“Netop” allows teachers to monitor student Chromebooks

SOMEBODY IS WATCHING. Scribe opinion editor Anna Harrington works on a school-issued laptop. Teachers can use software called

Chloe McConnell

SOMEBODY IS WATCHING. Scribe opinion editor Anna Harrington works on a school-issued laptop. Teachers can use software called “Netop” to observe students’ screens while on campus

Cameron Roberts, Staff Writer

Netop allows teachers to “spy” on students

In the Kingsport City Schools system, students use computers every day. While in class teachers use a program called “Netop” to monitor their students.

“Netop uses our shared network connection to link teachers to their students in their Google Classroom to be able to start classes and view student activity,” Laura Valentine, an IT Technician for Sevier Middle, said.

Teachers feel like they need this tool because some students aren’t motivated and tend to get distracted by other apps.

Katrina Musick is a seventh grade science teacher who uses Netop.

“Teachers need to be able to monitor student computers because it is our job to keep students safe,” she said. “Part of keeping students safe includes web safety and helping them focus on classroom activities so they are learning what they should be during that time.”

Although teachers feel they need this tool, some students think it violates their privacy.

“If something is private, it isn’t public, and a teacher looking at your screen is an invasion of privacy,” sixth grade student Drake Arnold said. “I don’t think teachers have to go as far as monitoring your work because it is your computer and it will be pretty creepy for someone to look at your screen all day.”

The laptops students receive belong to the school. So, since it’s the school’s property, they have every right to monitor their laptops.

“Chromebooks are issued for educational use only,” Chris Carr, seventh grade world history teacher, said. “Students actually sign a user agreement when they receive their Chromebook. If they are violating their user agreement, that is the choice they made.”

Teachers also get computers from the school and have limits, almost like the laptops that students receive.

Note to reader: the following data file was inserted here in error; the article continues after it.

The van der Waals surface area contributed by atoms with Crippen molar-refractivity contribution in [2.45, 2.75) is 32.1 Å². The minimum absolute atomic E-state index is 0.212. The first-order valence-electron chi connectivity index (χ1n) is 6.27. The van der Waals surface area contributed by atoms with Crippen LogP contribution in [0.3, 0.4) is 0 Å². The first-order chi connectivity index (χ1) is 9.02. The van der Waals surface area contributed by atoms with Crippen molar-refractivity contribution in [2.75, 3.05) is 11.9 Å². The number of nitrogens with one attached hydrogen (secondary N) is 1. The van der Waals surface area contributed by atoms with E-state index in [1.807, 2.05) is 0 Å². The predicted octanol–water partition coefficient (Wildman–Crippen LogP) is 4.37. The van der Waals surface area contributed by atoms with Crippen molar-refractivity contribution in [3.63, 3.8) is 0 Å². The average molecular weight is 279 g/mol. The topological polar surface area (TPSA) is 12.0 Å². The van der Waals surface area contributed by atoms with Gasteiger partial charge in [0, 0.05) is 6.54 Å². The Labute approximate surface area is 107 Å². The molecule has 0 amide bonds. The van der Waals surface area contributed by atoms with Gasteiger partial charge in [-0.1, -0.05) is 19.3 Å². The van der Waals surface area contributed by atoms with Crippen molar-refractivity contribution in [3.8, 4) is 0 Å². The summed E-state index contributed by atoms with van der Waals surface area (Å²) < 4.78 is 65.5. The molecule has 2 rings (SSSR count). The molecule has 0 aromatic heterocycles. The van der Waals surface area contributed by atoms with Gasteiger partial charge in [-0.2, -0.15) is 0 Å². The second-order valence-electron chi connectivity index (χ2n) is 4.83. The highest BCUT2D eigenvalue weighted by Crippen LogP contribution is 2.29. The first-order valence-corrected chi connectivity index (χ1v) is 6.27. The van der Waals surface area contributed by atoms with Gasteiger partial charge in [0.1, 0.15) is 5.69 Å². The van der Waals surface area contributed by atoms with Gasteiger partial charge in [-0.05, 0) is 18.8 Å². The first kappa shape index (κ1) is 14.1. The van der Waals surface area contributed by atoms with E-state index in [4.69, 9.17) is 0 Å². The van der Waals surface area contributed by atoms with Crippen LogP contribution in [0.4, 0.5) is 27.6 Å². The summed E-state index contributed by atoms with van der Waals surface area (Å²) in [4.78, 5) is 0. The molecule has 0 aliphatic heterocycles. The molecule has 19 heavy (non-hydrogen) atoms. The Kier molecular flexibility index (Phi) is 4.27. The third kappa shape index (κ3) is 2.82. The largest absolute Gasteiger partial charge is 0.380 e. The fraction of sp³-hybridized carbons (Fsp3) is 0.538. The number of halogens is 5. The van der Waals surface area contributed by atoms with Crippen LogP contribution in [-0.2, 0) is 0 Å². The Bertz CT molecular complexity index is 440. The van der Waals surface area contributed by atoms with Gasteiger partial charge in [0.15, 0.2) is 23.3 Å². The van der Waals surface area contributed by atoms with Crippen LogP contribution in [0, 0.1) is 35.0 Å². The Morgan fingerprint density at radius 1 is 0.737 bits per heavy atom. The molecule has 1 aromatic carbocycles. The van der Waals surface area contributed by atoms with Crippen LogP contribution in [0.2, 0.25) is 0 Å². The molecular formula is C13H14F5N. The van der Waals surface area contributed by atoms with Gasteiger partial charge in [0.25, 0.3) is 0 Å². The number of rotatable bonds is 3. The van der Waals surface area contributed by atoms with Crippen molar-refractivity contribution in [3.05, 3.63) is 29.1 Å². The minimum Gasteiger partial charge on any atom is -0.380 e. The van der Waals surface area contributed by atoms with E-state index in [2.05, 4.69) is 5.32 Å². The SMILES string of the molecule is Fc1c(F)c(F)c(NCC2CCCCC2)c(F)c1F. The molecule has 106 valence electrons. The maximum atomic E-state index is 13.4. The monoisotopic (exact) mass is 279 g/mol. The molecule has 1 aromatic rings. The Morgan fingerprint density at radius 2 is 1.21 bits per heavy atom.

“KCS does not monitor teacher computers but they do have web search filters and blocked sites just like students do,” Valentine said. “Teachers do not need to be monitored to stay on task teaching and they all will be doing different things, unlike a classroom working on the same assignment.”

Netop only works when students are in school; when they take a Chromebook home, teachers can’t use it to monitor their students.

“I assume it has something to do with the KCS network,” Carr said. “If a student logs into his or her Chromebook on a different server, KCS does not monitor that.”

Some teachers feel Netop has made computers easier to use, so they can make sure a student is working. Netop also allows teachers to give their students notes of improvement.

“Some students may fall behind or be unable to find the day’s activity,” Musick said. “I can pull their screen up and direct them step-by-step through the steps they may have missed.”

Most teachers agree that if a student falls behind they can find what they’re missing with Netop.

“I tell my classes up front that their screens are going to be monitored,” Carr said. “I’ve had very few instances in which students have strayed from the appropriate web site. I think that just knowing I might be watching keeps most students from giving in to the temptation.”

Valentine does not believe that this violates students’ privacy.

“If a teacher caught you drawing in your textbook or passing notes, they would find out and look out for these things,” Valentine said. “Now you have a laptop and the teacher can monitor your work digitally. This makes it easier for the teacher to look at all the students in one place to make sure they are on task, see if they need help and push out links to webpages to get everyone on the same track faster.”

Privacy is exactly why Netop only works on the school network.

“On the other hand, viewing your computer outside of school would be like the teacher peeking in your windows at home and a total invasion of privacy, so we do not allow connecting to view students at home,” Valentine said.

Musick believes that Netop actually prepares students for the future, when they have jobs and can’t do anything other than their work.

“Everywhere you will work and use company computers will have a service like Netop, which allows your bosses to see your activity,” she said. “Having something like this on school computers is similar and gives students the opportunity to carefully choose what sites they visit using someone else’s property. In the future, making technological mistakes could lead to losing a job or even being charged with a crime.”

In the end, teachers believe Netop is a good tool, so it is not going anywhere.

“Stay on the assigned pages,” Carr said. “Believe it or not, you can survive without video games or chat rooms for 6 hours. Teenagers have survived for thousands of years; you will too.”

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